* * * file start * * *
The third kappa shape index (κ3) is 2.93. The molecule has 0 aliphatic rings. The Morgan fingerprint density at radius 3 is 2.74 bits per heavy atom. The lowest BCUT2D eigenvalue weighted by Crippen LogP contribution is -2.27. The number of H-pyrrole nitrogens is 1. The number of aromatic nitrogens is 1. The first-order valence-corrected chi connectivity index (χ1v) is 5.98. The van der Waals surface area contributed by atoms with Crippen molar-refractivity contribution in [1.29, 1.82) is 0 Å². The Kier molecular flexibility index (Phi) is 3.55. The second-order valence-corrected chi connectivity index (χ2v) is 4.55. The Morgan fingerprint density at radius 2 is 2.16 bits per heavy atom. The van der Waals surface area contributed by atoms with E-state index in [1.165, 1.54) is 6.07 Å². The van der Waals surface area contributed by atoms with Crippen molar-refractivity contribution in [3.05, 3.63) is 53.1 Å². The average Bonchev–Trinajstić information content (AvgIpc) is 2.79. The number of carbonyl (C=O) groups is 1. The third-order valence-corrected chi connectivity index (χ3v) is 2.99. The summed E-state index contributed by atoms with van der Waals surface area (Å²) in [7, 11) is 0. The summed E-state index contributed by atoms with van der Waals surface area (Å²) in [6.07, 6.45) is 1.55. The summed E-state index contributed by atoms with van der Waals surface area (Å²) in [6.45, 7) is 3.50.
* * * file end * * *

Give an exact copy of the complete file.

The third kappa shape index (κ3) is 2.93. The molecule has 0 aliphatic rings. The Morgan fingerprint density at radius 3 is 2.74 bits per heavy atom. The lowest BCUT2D eigenvalue weighted by Crippen LogP contribution is -2.27. The number of H-pyrrole nitrogens is 1. The number of aromatic nitrogens is 1. The first-order valence-corrected chi connectivity index (χ1v) is 5.98. The van der Waals surface area contributed by atoms with Crippen molar-refractivity contribution in [1.29, 1.82) is 0 Å². The Kier molecular flexibility index (Phi) is 3.55. The second-order valence-corrected chi connectivity index (χ2v) is 4.55. The Morgan fingerprint density at radius 2 is 2.16 bits per heavy atom. The van der Waals surface area contributed by atoms with E-state index in [1.165, 1.54) is 6.07 Å². The van der Waals surface area contributed by atoms with Crippen molar-refractivity contribution in [3.05, 3.63) is 53.1 Å². The average Bonchev–Trinajstić information content (AvgIpc) is 2.79. The number of carbonyl (C=O) groups is 1. The third-order valence-corrected chi connectivity index (χ3v) is 2.99. The summed E-state index contributed by atoms with van der Waals surface area (Å²) in [7, 11) is 0. The summed E-state index contributed by atoms with van der Waals surface area (Å²) in [6.07, 6.45) is 1.55. The summed E-state index contributed by atoms with van der Waals surface area (Å²) in [6.45, 7) is 3.50.